Play was called at 3 P. M., and for half an hour a close and exciting contest followed. The New York team put forth all their strength at once, and soon, for the only time during the game, seriously threatened the Harvard goal. Home got the ball in front of goal, and made a shot for it, but threw high over the flags, and the game was soon carried back to the New York side.
After this New York was confined mostly to the defensive, and was repeatedly saved from defeat only by the exertions of the player at point, who successfully resisted the efforts of the Harvard homes to get the ball near the goal. At length a well-directed throw of Woods won the first goal for Harvard in thirty minutes.
In the second inning Harvard played much better than before, and continually forced the attack on her enemy's goal. After twenty minutes Marquand shot the ball between the posts, winning the second goal for Harvard. During this game two fouls claimed, one for each side, were allowed.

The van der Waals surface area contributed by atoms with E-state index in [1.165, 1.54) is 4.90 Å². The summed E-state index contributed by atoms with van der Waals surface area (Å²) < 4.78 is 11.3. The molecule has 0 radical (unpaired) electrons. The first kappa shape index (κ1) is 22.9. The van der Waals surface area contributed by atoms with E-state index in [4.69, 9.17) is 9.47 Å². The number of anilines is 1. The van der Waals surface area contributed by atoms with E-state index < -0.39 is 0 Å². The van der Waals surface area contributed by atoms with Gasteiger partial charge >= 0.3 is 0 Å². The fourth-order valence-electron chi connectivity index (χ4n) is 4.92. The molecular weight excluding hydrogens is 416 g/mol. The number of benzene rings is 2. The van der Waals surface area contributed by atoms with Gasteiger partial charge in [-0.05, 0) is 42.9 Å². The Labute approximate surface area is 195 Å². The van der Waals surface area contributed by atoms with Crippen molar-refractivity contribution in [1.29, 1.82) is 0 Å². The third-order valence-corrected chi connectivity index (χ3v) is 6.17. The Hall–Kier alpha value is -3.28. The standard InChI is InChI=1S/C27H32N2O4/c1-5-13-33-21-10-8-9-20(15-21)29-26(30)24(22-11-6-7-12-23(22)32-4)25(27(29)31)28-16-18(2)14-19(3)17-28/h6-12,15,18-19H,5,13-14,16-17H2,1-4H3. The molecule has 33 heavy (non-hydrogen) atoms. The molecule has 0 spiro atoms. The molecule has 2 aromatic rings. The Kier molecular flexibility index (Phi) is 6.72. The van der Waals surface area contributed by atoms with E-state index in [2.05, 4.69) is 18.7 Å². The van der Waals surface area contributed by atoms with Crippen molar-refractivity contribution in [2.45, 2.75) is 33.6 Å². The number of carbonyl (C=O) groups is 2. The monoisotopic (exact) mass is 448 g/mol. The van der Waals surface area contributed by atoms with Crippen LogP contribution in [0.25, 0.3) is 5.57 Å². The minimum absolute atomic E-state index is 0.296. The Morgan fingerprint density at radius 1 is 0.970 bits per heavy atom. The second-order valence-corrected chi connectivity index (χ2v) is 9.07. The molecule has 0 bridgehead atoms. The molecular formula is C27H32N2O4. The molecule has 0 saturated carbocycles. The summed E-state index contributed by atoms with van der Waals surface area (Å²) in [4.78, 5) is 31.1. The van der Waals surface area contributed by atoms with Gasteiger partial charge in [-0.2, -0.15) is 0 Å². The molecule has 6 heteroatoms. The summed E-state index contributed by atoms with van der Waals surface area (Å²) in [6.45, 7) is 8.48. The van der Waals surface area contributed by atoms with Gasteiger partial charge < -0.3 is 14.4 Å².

After five minutes play was called again. The third goal was taken for Harvard in short order by Nichols. Time, five minutes.
According to the new rules the playing was to last for one hour and a half, unless at the end of one hour one side should have taken three goals at least to their opponents' none. They had now played fifty-five minutes, and unless a goal was made by New York before the hour the game was Harvard's. New York, however, did not improve this last chance, and the hour ended just in time to save her from losing another goal.
The lacrosse team certainly has every reason to feel gratified over their victory. It is an assurance that they will do well in the harder work yet before them with Princeton and Yale. The game with Princeton comes off at Cambridge next Saturday, and, while it is one of the earliest of the series, yet will perhaps decide the championship. Princeton is our strongest rival, and has this year beaten New York University by he same score that Harvard made last Saturday.